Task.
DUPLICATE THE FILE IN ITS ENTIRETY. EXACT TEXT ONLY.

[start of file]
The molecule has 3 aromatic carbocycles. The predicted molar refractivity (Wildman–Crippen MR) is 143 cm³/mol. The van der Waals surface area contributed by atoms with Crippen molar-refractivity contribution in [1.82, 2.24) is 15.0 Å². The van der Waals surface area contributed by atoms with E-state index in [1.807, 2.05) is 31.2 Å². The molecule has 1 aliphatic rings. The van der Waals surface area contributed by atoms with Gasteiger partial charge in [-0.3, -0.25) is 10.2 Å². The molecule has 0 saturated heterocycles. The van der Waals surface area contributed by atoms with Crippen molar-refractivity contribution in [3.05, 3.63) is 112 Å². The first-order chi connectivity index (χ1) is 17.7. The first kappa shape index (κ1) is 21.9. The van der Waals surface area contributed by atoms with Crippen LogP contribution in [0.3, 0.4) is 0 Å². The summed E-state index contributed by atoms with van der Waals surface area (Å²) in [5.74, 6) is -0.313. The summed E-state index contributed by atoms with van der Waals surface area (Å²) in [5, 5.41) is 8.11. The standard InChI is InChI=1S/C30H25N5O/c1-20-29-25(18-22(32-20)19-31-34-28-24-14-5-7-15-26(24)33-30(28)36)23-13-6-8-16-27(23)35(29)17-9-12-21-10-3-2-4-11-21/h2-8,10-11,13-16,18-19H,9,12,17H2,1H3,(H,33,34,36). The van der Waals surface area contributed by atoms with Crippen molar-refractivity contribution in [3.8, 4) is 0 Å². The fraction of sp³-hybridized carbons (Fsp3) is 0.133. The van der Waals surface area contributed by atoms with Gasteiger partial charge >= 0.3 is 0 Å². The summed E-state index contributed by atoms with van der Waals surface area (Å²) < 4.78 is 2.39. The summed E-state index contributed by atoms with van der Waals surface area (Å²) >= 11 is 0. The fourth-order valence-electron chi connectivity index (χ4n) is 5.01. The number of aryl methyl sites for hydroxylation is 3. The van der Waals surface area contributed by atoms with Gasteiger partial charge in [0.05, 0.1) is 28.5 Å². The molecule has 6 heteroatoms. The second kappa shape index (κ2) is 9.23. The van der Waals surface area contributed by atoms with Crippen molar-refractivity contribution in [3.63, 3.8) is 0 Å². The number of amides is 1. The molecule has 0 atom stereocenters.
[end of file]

The molecule has 3 aromatic carbocycles. The predicted molar refractivity (Wildman–Crippen MR) is 143 cm³/mol. The van der Waals surface area contributed by atoms with Crippen molar-refractivity contribution in [1.82, 2.24) is 15.0 Å². The van der Waals surface area contributed by atoms with E-state index in [1.807, 2.05) is 31.2 Å². The molecule has 1 aliphatic rings. The van der Waals surface area contributed by atoms with Gasteiger partial charge in [-0.3, -0.25) is 10.2 Å². The molecule has 0 saturated heterocycles. The van der Waals surface area contributed by atoms with Crippen molar-refractivity contribution in [3.05, 3.63) is 112 Å². The first-order chi connectivity index (χ1) is 17.7. The first kappa shape index (κ1) is 21.9. The van der Waals surface area contributed by atoms with Crippen LogP contribution in [0.3, 0.4) is 0 Å². The summed E-state index contributed by atoms with van der Waals surface area (Å²) in [5.74, 6) is -0.313. The summed E-state index contributed by atoms with van der Waals surface area (Å²) in [5, 5.41) is 8.11. The standard InChI is InChI=1S/C30H25N5O/c1-20-29-25(18-22(32-20)19-31-34-28-24-14-5-7-15-26(24)33-30(28)36)23-13-6-8-16-27(23)35(29)17-9-12-21-10-3-2-4-11-21/h2-8,10-11,13-16,18-19H,9,12,17H2,1H3,(H,33,34,36). The van der Waals surface area contributed by atoms with Crippen molar-refractivity contribution in [3.8, 4) is 0 Å². The fraction of sp³-hybridized carbons (Fsp3) is 0.133. The van der Waals surface area contributed by atoms with Gasteiger partial charge >= 0.3 is 0 Å². The summed E-state index contributed by atoms with van der Waals surface area (Å²) < 4.78 is 2.39. The summed E-state index contributed by atoms with van der Waals surface area (Å²) >= 11 is 0. The fourth-order valence-electron chi connectivity index (χ4n) is 5.01. The number of aryl methyl sites for hydroxylation is 3. The van der Waals surface area contributed by atoms with Gasteiger partial charge in [0.05, 0.1) is 28.5 Å². The molecule has 6 heteroatoms. The second kappa shape index (κ2) is 9.23. The van der Waals surface area contributed by atoms with Crippen molar-refractivity contribution in [3.63, 3.8) is 0 Å². The number of amides is 1. The molecule has 0 atom stereocenters.